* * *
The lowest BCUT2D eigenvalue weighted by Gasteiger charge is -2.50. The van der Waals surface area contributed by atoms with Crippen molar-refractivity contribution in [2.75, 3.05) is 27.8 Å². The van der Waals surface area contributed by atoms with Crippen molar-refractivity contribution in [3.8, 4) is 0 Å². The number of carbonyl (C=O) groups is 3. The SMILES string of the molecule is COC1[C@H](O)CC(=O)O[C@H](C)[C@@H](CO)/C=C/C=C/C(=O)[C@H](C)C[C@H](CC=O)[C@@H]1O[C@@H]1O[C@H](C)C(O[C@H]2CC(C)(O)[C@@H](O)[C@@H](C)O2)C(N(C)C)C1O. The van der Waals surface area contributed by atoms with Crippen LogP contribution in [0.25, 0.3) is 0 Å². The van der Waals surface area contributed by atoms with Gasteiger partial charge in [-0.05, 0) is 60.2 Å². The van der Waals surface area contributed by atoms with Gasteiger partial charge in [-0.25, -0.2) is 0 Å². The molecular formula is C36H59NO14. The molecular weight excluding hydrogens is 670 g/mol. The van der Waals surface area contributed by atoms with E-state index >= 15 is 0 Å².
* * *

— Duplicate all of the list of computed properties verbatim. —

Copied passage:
The lowest BCUT2D eigenvalue weighted by Gasteiger charge is -2.50. The van der Waals surface area contributed by atoms with Crippen molar-refractivity contribution in [2.75, 3.05) is 27.8 Å². The van der Waals surface area contributed by atoms with Crippen molar-refractivity contribution in [3.8, 4) is 0 Å². The number of carbonyl (C=O) groups is 3. The SMILES string of the molecule is COC1[C@H](O)CC(=O)O[C@H](C)[C@@H](CO)/C=C/C=C/C(=O)[C@H](C)C[C@H](CC=O)[C@@H]1O[C@@H]1O[C@H](C)C(O[C@H]2CC(C)(O)[C@@H](O)[C@@H](C)O2)C(N(C)C)C1O. The van der Waals surface area contributed by atoms with Crippen LogP contribution in [0.25, 0.3) is 0 Å². The van der Waals surface area contributed by atoms with Gasteiger partial charge in [-0.05, 0) is 60.2 Å². The van der Waals surface area contributed by atoms with Gasteiger partial charge in [-0.25, -0.2) is 0 Å². The molecular formula is C36H59NO14. The molecular weight excluding hydrogens is 670 g/mol. The van der Waals surface area contributed by atoms with E-state index >= 15 is 0 Å².